A problem with student loans comes creeping into view five to seven years after graduate school, when deferments are no longer applicable and daily expenses begin to pile up. That's when the load of tens of thousands of dollars starts settling in on your shoulders to be managed over the next forty years of your professional life. It becomes real after you get your first job because your check will seem to shrink quickly. The problems you will face in graduate school are cost of living, transportation, extraneous school related costs, and possibly tuition.
Large student loans can take you away from beginning the life you dreamed of before entering graduate school, limiting your options of employment, or even places to live. Debt in general is dangerous, but an unsubsidized loan is worse. What can be done?
First, know the financial terrain. It is expensive, with some places more expensive than others (Chicago, IL was very different than Edinburg, TX). Here are a couple of suggestions. Focus on minimizing your need for loans by earning a trade beforehand. For example, after finishing your high school degree, you can be financially prepared for college if you can earn a certificate or Associate's degree in a trade prior to attending a university. Many high schools now offer classes for earning an Associate's degree prior to graduation. By doing so, you will be able to find a better paying job that can offset the overall costs of attending a state university. And if you can earn an Associate's degree without paying a dime, you are in the lead. I had a specialized master's degree before beginning my PhD program, but did not capitalize on the option of working part-time as a school psychologist. As a colleague in my PhD program sarcastically said to me during a presentation on the salary of a school psychologist "you are not a very smart man are you?"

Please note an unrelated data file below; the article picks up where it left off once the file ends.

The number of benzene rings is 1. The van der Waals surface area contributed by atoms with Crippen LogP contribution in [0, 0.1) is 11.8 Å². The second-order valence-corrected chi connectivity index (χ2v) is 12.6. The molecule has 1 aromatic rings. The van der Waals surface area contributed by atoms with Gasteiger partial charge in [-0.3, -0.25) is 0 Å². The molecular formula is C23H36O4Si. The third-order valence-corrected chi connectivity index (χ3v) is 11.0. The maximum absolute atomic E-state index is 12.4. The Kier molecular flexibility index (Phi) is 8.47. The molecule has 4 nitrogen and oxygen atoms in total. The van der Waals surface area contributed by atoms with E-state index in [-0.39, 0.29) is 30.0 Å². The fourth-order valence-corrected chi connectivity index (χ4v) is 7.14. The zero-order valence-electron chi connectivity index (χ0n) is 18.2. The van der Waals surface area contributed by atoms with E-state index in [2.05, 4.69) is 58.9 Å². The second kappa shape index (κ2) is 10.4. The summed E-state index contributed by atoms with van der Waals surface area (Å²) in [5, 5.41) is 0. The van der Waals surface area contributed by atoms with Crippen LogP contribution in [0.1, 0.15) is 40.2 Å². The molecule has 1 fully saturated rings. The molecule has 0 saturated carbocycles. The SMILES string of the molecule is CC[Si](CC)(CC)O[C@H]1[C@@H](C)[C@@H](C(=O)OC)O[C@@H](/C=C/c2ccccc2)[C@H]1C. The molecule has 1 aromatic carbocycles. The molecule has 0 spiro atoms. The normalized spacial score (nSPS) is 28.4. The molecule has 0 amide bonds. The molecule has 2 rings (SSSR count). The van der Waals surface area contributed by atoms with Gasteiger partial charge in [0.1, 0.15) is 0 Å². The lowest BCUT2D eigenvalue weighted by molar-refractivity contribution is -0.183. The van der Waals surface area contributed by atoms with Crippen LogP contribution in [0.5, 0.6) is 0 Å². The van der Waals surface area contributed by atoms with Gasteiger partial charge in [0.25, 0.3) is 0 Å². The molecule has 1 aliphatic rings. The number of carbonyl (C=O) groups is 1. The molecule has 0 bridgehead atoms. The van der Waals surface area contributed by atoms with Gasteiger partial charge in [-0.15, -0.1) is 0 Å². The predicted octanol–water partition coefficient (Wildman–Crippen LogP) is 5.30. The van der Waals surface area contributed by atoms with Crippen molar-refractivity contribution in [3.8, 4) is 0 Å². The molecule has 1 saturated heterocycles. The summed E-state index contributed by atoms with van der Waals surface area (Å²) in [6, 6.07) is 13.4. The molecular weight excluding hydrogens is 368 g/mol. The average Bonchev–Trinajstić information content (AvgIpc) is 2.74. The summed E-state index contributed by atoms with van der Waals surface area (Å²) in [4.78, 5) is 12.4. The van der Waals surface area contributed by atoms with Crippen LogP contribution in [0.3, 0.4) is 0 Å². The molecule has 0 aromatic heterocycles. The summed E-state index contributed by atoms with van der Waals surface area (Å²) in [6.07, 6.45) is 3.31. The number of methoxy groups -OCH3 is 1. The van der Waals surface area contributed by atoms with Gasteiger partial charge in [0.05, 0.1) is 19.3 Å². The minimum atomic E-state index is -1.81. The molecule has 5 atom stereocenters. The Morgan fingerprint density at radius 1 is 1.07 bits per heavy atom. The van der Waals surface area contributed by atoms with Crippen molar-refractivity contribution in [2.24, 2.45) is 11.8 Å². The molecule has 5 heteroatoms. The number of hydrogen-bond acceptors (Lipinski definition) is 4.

Tomorrow Part 2